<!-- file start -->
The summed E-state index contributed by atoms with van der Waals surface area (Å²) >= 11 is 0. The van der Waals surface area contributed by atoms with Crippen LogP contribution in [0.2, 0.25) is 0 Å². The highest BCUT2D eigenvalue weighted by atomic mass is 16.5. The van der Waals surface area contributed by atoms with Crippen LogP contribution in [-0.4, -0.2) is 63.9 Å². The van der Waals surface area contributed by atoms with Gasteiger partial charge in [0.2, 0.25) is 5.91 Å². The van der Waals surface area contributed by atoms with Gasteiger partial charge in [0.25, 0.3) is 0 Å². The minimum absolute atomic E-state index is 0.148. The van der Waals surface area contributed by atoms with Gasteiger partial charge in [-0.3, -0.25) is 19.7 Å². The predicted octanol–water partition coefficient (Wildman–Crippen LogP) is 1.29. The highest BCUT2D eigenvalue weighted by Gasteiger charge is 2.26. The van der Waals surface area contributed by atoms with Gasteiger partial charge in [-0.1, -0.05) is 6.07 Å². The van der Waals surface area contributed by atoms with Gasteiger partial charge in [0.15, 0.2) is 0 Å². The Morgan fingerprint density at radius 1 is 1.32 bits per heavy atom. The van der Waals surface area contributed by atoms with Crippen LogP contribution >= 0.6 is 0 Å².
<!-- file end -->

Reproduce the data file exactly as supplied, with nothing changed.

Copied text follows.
The summed E-state index contributed by atoms with van der Waals surface area (Å²) >= 11 is 0. The van der Waals surface area contributed by atoms with Crippen LogP contribution in [0.2, 0.25) is 0 Å². The highest BCUT2D eigenvalue weighted by atomic mass is 16.5. The van der Waals surface area contributed by atoms with Crippen LogP contribution in [-0.4, -0.2) is 63.9 Å². The van der Waals surface area contributed by atoms with Gasteiger partial charge in [0.2, 0.25) is 5.91 Å². The van der Waals surface area contributed by atoms with Gasteiger partial charge in [0.25, 0.3) is 0 Å². The minimum absolute atomic E-state index is 0.148. The van der Waals surface area contributed by atoms with Gasteiger partial charge in [-0.3, -0.25) is 19.7 Å². The predicted octanol–water partition coefficient (Wildman–Crippen LogP) is 1.29. The highest BCUT2D eigenvalue weighted by Gasteiger charge is 2.26. The van der Waals surface area contributed by atoms with Gasteiger partial charge in [-0.1, -0.05) is 6.07 Å². The van der Waals surface area contributed by atoms with Gasteiger partial charge in [0.15, 0.2) is 0 Å². The Morgan fingerprint density at radius 1 is 1.32 bits per heavy atom. The van der Waals surface area contributed by atoms with Crippen LogP contribution >= 0.6 is 0 Å².